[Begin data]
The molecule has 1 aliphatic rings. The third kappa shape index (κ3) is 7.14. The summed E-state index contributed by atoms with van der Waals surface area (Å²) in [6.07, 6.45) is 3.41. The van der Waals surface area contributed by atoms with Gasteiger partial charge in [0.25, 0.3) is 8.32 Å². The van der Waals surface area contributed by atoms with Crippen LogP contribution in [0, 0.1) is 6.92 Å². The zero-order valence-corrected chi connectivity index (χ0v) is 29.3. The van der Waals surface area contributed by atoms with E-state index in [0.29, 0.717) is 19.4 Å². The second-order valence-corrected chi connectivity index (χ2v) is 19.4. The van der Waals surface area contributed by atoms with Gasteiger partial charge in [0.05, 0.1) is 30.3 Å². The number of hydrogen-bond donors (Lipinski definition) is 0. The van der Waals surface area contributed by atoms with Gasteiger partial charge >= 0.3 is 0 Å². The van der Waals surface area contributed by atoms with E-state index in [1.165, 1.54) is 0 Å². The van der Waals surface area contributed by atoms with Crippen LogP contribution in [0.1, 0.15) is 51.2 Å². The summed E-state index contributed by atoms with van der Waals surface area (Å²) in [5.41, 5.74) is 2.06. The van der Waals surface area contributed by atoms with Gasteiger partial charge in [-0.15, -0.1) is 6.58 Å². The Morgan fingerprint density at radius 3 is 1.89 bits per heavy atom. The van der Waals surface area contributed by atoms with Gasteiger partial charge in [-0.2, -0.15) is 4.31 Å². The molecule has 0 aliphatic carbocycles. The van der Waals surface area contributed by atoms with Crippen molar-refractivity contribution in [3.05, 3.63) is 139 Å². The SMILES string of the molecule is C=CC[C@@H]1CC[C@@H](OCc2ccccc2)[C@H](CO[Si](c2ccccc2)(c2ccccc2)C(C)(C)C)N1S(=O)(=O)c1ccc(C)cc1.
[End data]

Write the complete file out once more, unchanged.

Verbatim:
The molecule has 1 aliphatic rings. The third kappa shape index (κ3) is 7.14. The summed E-state index contributed by atoms with van der Waals surface area (Å²) in [6.07, 6.45) is 3.41. The van der Waals surface area contributed by atoms with Gasteiger partial charge in [0.25, 0.3) is 8.32 Å². The van der Waals surface area contributed by atoms with Crippen LogP contribution in [0, 0.1) is 6.92 Å². The zero-order valence-corrected chi connectivity index (χ0v) is 29.3. The van der Waals surface area contributed by atoms with E-state index in [0.29, 0.717) is 19.4 Å². The second-order valence-corrected chi connectivity index (χ2v) is 19.4. The van der Waals surface area contributed by atoms with Gasteiger partial charge in [0.05, 0.1) is 30.3 Å². The number of hydrogen-bond donors (Lipinski definition) is 0. The van der Waals surface area contributed by atoms with Gasteiger partial charge >= 0.3 is 0 Å². The van der Waals surface area contributed by atoms with E-state index in [1.165, 1.54) is 0 Å². The van der Waals surface area contributed by atoms with Crippen LogP contribution in [0.1, 0.15) is 51.2 Å². The summed E-state index contributed by atoms with van der Waals surface area (Å²) in [5.41, 5.74) is 2.06. The van der Waals surface area contributed by atoms with Gasteiger partial charge in [-0.15, -0.1) is 6.58 Å². The Morgan fingerprint density at radius 3 is 1.89 bits per heavy atom. The van der Waals surface area contributed by atoms with Gasteiger partial charge in [-0.2, -0.15) is 4.31 Å². The molecule has 0 aliphatic carbocycles. The van der Waals surface area contributed by atoms with Crippen molar-refractivity contribution in [3.05, 3.63) is 139 Å². The SMILES string of the molecule is C=CC[C@@H]1CC[C@@H](OCc2ccccc2)[C@H](CO[Si](c2ccccc2)(c2ccccc2)C(C)(C)C)N1S(=O)(=O)c1ccc(C)cc1.